NAVAL GENERAL SERVICE 1793, 3 CLASPS, 14 MARCH 1795, ST. VINCENT, NILE ‘THOMAS DENCH, MIDSHIPMAN.’
Thomas Dench was born circa 1778 and entered the Navy in April 1793, as Midshipman on board the Ardent (64), Captain Robert Manners Sutton. During his service with this ship he served on shore at the occupation of Toulon, and was in warm action with the batteries of St. Fiorenza during the siege of Corsica. In April 1794, when the Ardent took fire and blew up, with all hands on board, this officer had the good fortune to be absent in charge of a prize. Dench’s next appointment was as Midshipman aboard St. George (98), Captain Thomas Foley, this the flag-ship of Sir Hyde Parker. During his service, he took part in Admiral Hotham’s actions of 14 March and 13 July, 1795. At the former, which was also known as the the Battle of Genoa, the British-Neapolitan fleet claimed victory capturing 2 French ships. The ‘14 March 1795’ clasp to the Naval General Service Medal, was awarded for this action. The following May, Captain Foley was appointed to command of Britannia (100), Midshipman Dench following his captain. On 14 February 1797, serving under the flag of Vice-Admiral Charles Thompson, Britannia took part in the battle off Cape St. Vincent. At this battle, the British fleet under Admiral Sir John Jervis, defeated a larger Spanish fleet, capturing 4 ships of the line, the Spanish loosing near 4000 men to the British 300! (St Vincent clasp). Removing again with Captain Foley, to the Goliath (74), he was present, in July following, at the bombardment of Cadiz; and on 1 August 1798, Admiral Nelson’s famous victory at the battle of the Nile. During the battle, Dench served as one of the signal Midshipman and ADC to Captain Foley, leaving and account of the battle in which Goliath played such a pivotal role. Dench was himself wounded by splinter in shoulder when the French three decker L’Orient exploded, sending shock waves across both fleets. A few days after that tremendous conflict, and clearly not disabled by his wound, he is recorded as assisting, as a Volunteer, in cutting out a heavy gun-vessel from under the castle of Aboukir. Although a specific date is not given, it must surely be for the following action that took place on the 25 August……………………………..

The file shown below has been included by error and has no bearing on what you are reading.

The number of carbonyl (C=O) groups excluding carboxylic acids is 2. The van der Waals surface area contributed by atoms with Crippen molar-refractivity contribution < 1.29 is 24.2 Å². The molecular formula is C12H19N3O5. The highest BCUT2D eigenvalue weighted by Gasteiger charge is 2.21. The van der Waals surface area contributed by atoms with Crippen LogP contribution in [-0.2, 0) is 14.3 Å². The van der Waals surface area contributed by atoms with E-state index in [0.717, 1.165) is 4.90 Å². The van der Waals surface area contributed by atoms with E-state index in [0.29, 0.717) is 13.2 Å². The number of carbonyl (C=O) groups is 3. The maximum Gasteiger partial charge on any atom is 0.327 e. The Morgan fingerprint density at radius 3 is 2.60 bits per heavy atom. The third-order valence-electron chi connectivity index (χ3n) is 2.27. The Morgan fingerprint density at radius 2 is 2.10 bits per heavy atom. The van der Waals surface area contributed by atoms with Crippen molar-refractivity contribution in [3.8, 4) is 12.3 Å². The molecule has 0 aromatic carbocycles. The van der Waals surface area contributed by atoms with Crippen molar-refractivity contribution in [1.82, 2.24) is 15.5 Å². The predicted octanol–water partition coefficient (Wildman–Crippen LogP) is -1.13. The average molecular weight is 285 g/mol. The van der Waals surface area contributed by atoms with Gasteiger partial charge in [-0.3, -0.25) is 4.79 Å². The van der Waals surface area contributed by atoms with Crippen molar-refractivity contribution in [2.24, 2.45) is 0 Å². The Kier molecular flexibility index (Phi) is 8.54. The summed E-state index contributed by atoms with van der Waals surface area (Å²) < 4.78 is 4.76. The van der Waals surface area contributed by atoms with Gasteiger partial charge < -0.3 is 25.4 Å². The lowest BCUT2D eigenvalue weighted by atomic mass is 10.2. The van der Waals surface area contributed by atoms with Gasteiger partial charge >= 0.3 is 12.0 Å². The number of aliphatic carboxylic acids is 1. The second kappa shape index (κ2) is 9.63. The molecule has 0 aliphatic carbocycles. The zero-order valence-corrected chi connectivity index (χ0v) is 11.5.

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…………21 Nile clasps to the crew of Goliath, 6 of which were to Officers. Two Officers medals are known to be extent; Dench’s and Midshipman William Parker’s. Interestingly, Parker’s medal bears the same three clasps, for the same three ships, all commanded by Captain Foley. Looking at the other medals, it seem Captain Foley took a fair number of Officers and men with him when taking command of other ships.
Confirmed as ‘present and entitled’ to clasp for ‘14 March 1795’ in the published rolls. However, Dench is shown as having received the medal with 3 clasps in the Navy List for 1852, thus he had clearly received this medal with all 3 clasps prior to this date. Therefore he either made a slightly later claim, or more likely his claim for this clasp is contained in the missing rolls.
Condition; carriage cracked between first two clasps and some impact damage to clasp facings, disc itself NEF
Despite its relatively minor damage to the clasps, this is an outstanding medal to Naval Officer, in particular for his service at the Nile and as a successful ships Commander during the Napoleonic Wars. Provenance: Spink 1930; bought Seaby, November 1971.